Tag Archives: gardens

Emily Dickinson Lives Upstairs

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The sun shines on a clear, warm April afternoon. Eager to be outdoors, I bound the stairs two at a time and knock on Emily’s door, waving a fragrant lilac blossom in front of me like a parade flag. She answers: “I’m nobody, come in.” Not this again.

“Emily, it’s such a pretty day. Look at the lilacs! Let’s go out and take some pictures of flowers and bees…” When she doesn’t respond, I boldly add: “We might even find friends who like to write! Then there’d be more than two of–”

“Too public,” she snaps. “Do I look like a frog to you?”

I can’t be around her when she gets like this.

*

I often invite writers to stay with me because I need the literary companionship: someone who understands what it’s like to be driven, mad, from bed at 3 in the morning to capture the words that come unbidden into my head. I thought Emily would at least mitigate the loneliness of writing… maybe even provide a forum for feedback. But she prefers solitude, thrives on it. I’m lucky to connect with her once a week.

*

Emily Dickinson hates my nickname. “Jules,” she sneers. “Jewels are cheap and common commodities that symbolize society’s base, rampant materialism.” I stare at her, willing her to stop talking, but she rambles on. “Ju-li-a, however, has three pleasing syllables. Why would you settle for less than a three-syllable name?”

“Em…” I say.

Her sherry-colored eyes flash in tight fury. “Em? Em!” Her nostrils flare. In a dark corner of her room, I see her dun pet mouse, Grief, dive and cower under its bedding. “Em is the thirteenth letter of the English alphabet! My- Name- Is- Emily!”

She retreats, sullen, into the somber shadows of her room, shutting the door between us. Her bedsprings creak. I sigh. “And stop using alliteration so loosely,” she adds. “It isn’t dignified!”

*

Pro: I live with Emily Dickinson.

Con: I live with Emily Dickinson.

Pro: She is one of America’s finest poets.

Con: Her reputation (perhaps unfair) is that of an agoraphobic recluse.

Pro: We share a love of words, a healthy disdain of death, and a beloved friend named Susan.

Con: She’s kind of judgy.

*

A postal delivery person knocks at the front door. The dog leaps off the couch in an eruption of warning barks. I pull at the curtains to seal off any light from outside and sink lower into my chair. I don’t want to answer the door. I’ve just gotten home from work and I’m exhausted. He knocks again, followed by footsteps and the sound of the postal truck driving away.

A birdlike shadow hovers at the base of the stairwell. Emily smiles slyly at me. “In my day, we considered it rude to disregard a knock on one’s door!” Her mouse nuzzles her shoulder. “Isn’t it rude, little G?” she asks the mouse, stroking its chin. Emily turns softly in woolen stocking feet, ascending the stairs, a singsong lilt to her voice: “Julia’s asocial, Julia’s asocial…”

*

The other day, after an especially long hermetic gap, I stopped by Emily’s room. She didn’t answer. I opened the door and peered inside. The mouse was running laps on its wheel, but Emily was gone. I noticed several little notebooks, spilling out from underneath her bed, and picked one up out of curiosity. Flipping through, I recognized Emily’s slanted cursive, punctuated with long dashes and exclamation points: her poetry.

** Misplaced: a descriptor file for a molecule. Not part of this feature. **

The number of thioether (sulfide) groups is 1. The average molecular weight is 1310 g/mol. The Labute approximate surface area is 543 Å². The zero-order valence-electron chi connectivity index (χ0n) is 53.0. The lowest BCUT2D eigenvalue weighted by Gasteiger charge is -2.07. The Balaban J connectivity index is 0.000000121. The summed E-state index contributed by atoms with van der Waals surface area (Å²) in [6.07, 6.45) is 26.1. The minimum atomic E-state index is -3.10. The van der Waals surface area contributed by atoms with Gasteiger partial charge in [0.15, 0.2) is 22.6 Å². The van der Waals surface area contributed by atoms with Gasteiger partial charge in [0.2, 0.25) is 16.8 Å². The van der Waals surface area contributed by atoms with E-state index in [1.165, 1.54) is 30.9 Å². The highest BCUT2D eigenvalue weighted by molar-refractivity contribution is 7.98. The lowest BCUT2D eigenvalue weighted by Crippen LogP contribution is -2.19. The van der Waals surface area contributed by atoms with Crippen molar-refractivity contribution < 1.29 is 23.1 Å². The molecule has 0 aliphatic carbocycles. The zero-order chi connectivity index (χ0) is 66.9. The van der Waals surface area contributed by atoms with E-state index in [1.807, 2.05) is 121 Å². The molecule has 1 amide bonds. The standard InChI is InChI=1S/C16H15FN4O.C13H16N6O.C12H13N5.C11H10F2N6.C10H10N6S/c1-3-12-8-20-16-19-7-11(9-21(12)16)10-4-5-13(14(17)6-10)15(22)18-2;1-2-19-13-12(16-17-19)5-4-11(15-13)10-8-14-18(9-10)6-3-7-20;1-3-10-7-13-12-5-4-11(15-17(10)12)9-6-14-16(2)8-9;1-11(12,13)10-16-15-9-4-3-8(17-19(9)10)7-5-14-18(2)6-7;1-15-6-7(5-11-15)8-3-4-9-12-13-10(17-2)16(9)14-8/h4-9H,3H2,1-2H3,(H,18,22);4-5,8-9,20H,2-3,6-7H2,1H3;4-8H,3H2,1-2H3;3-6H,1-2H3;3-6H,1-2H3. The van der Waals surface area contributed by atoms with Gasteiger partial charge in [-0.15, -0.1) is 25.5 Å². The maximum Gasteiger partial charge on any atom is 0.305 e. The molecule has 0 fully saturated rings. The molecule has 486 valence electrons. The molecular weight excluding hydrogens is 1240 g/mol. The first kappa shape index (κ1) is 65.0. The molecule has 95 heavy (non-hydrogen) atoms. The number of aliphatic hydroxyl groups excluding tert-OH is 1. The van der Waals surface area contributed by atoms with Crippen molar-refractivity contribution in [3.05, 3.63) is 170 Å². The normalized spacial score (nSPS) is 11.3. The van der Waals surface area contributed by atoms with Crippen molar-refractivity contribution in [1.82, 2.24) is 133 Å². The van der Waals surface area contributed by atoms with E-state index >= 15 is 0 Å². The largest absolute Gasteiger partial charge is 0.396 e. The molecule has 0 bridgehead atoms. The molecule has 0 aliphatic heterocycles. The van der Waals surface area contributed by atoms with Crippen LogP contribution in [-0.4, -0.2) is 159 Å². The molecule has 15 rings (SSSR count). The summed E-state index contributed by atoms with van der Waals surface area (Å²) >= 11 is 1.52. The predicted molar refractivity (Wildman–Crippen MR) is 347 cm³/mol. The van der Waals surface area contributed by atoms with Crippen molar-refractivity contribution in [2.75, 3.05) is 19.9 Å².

The floorboards groaned behind me. “Unhand my fascicles at once!” she shrieked. Her right eyelid twitched.

I dropped the booklet immediately: “Emily! Oh my gosh, I’m so–”

She surged towards me, slapping my arms. “Wretch! Thief! Out of my room this instant!”

“Em, let me help you with this. These books are flammable and they degrade easily… I can show you how–”

She threw a dictionary at me and slammed the door.

*

Wanting to make amends for the fascicle debacle, I register Emily for an email account and teach her how to use it. Amherstgossamer1830 learns to type with astounding speed and wastes no time in resuming her prolific correspondences, or “electronic missives” as she insists on calling them. Two hours later, she rushes into the living room, grinning, her cheeks flushed.

“Success?” I ask.

“I just penned 187 missives and 15 poems!” Breathless, she inquires: “How long will it take to receive returned correspondence? Six weeks? Eight?”

I shake my head. “It really depends on the person you’ve written to. Some people reply immediately, while others take a while. You should start receiving some responses in one or two days.”

Her jaw drops.

*

Sometimes visitors ask what it’s like to live with “that intense chick who wears white all the time.” I like it. She’s feisty and she botanizes like a boss. Above all, she encourages me to write and provides inspiration during the lulls.

*

“Why is my name on your computer?” asks Emily.

“Because it’s the 130th anniversary of your death.” She looks confused. “You’re famous, Em.”

“I am not,” she says, brushing at her dress as if it’s overrun with spiders. “And please stop calling me Em.

“A random search on your name yields over 18 million results! College students recite your poetry to the tune of ‘The Yellow Rose of Texas’! You have a museum!”

She sniffs. “Irrelevant. Fickle.” This information, apparently news to her, sends Emily out into her “laboratory”: the garden, where she examines spherical onion blossoms and measures the alkalinity of the soil. She returns several moments later, clutching a bundle of clover and mint.

“Sing the song for me,” she says.

“Are you sure? The lyrics are, um, a little questionable.”

She smiles for the first time all day. “I love questionable!”

© 2016 Julia Moris-Hartley

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Garden Reverie

Here comes the sun.